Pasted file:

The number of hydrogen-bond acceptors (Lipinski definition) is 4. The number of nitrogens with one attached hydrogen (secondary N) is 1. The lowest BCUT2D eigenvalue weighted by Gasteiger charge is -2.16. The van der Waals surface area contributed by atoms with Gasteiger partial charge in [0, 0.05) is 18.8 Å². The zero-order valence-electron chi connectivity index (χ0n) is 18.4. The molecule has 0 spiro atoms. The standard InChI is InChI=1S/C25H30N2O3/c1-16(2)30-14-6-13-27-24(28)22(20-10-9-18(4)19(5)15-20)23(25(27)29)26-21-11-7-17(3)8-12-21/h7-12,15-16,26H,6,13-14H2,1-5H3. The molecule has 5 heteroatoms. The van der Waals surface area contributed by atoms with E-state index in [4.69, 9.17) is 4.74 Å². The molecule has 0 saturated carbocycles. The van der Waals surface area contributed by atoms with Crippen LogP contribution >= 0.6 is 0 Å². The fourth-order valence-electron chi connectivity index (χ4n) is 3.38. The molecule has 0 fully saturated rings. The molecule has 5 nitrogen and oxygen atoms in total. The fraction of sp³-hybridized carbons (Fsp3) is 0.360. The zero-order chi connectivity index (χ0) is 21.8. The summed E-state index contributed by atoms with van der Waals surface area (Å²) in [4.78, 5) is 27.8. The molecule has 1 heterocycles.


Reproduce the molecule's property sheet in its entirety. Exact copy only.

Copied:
The number of hydrogen-bond acceptors (Lipinski definition) is 4. The number of nitrogens with one attached hydrogen (secondary N) is 1. The lowest BCUT2D eigenvalue weighted by Gasteiger charge is -2.16. The van der Waals surface area contributed by atoms with Gasteiger partial charge in [0, 0.05) is 18.8 Å². The zero-order valence-electron chi connectivity index (χ0n) is 18.4. The molecule has 0 spiro atoms. The standard InChI is InChI=1S/C25H30N2O3/c1-16(2)30-14-6-13-27-24(28)22(20-10-9-18(4)19(5)15-20)23(25(27)29)26-21-11-7-17(3)8-12-21/h7-12,15-16,26H,6,13-14H2,1-5H3. The molecule has 5 heteroatoms. The van der Waals surface area contributed by atoms with E-state index in [4.69, 9.17) is 4.74 Å². The molecule has 0 saturated carbocycles. The van der Waals surface area contributed by atoms with Crippen LogP contribution >= 0.6 is 0 Å². The fourth-order valence-electron chi connectivity index (χ4n) is 3.38. The molecule has 0 fully saturated rings. The molecule has 5 nitrogen and oxygen atoms in total. The fraction of sp³-hybridized carbons (Fsp3) is 0.360. The zero-order chi connectivity index (χ0) is 21.8. The summed E-state index contributed by atoms with van der Waals surface area (Å²) in [4.78, 5) is 27.8. The molecule has 1 heterocycles.